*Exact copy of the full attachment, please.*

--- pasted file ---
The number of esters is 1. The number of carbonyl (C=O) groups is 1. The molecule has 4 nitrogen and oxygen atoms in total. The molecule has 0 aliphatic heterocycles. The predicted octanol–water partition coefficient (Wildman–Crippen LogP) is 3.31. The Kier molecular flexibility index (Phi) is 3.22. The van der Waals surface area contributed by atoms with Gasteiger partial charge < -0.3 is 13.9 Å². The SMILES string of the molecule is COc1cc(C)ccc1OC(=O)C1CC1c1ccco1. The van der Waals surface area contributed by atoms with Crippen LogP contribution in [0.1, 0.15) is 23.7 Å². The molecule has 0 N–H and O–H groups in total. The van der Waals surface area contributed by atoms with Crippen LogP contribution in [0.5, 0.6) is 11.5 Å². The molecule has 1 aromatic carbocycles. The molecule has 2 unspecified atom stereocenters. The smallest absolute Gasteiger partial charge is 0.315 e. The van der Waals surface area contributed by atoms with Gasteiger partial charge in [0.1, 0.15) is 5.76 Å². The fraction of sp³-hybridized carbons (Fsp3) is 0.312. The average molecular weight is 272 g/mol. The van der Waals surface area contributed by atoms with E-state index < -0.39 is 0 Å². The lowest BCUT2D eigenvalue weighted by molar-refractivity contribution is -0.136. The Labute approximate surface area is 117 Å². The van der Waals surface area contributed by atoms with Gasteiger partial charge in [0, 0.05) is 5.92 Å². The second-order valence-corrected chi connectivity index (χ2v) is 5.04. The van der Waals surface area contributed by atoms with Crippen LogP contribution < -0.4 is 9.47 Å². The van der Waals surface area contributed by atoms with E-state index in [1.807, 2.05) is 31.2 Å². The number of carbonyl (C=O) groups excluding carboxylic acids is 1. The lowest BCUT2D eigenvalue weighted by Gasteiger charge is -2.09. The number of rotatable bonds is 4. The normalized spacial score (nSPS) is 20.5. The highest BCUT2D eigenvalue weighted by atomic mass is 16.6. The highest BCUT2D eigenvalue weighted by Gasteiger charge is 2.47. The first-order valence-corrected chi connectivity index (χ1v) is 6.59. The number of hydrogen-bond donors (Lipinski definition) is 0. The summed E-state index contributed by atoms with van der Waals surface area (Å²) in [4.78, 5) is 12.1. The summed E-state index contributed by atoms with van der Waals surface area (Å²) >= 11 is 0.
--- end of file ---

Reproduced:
The number of esters is 1. The number of carbonyl (C=O) groups is 1. The molecule has 4 nitrogen and oxygen atoms in total. The molecule has 0 aliphatic heterocycles. The predicted octanol–water partition coefficient (Wildman–Crippen LogP) is 3.31. The Kier molecular flexibility index (Phi) is 3.22. The van der Waals surface area contributed by atoms with Gasteiger partial charge < -0.3 is 13.9 Å². The SMILES string of the molecule is COc1cc(C)ccc1OC(=O)C1CC1c1ccco1. The van der Waals surface area contributed by atoms with Crippen LogP contribution in [0.1, 0.15) is 23.7 Å². The molecule has 0 N–H and O–H groups in total. The van der Waals surface area contributed by atoms with Crippen LogP contribution in [0.5, 0.6) is 11.5 Å². The molecule has 1 aromatic carbocycles. The molecule has 2 unspecified atom stereocenters. The smallest absolute Gasteiger partial charge is 0.315 e. The van der Waals surface area contributed by atoms with Gasteiger partial charge in [0.1, 0.15) is 5.76 Å². The fraction of sp³-hybridized carbons (Fsp3) is 0.312. The average molecular weight is 272 g/mol. The van der Waals surface area contributed by atoms with E-state index < -0.39 is 0 Å². The lowest BCUT2D eigenvalue weighted by molar-refractivity contribution is -0.136. The Labute approximate surface area is 117 Å². The van der Waals surface area contributed by atoms with Gasteiger partial charge in [0, 0.05) is 5.92 Å². The second-order valence-corrected chi connectivity index (χ2v) is 5.04. The van der Waals surface area contributed by atoms with Crippen LogP contribution < -0.4 is 9.47 Å². The van der Waals surface area contributed by atoms with E-state index in [1.807, 2.05) is 31.2 Å². The number of carbonyl (C=O) groups excluding carboxylic acids is 1. The lowest BCUT2D eigenvalue weighted by Gasteiger charge is -2.09. The number of rotatable bonds is 4. The normalized spacial score (nSPS) is 20.5. The highest BCUT2D eigenvalue weighted by atomic mass is 16.6. The highest BCUT2D eigenvalue weighted by Gasteiger charge is 2.47. The first-order valence-corrected chi connectivity index (χ1v) is 6.59. The number of hydrogen-bond donors (Lipinski definition) is 0. The summed E-state index contributed by atoms with van der Waals surface area (Å²) in [4.78, 5) is 12.1. The summed E-state index contributed by atoms with van der Waals surface area (Å²) >= 11 is 0.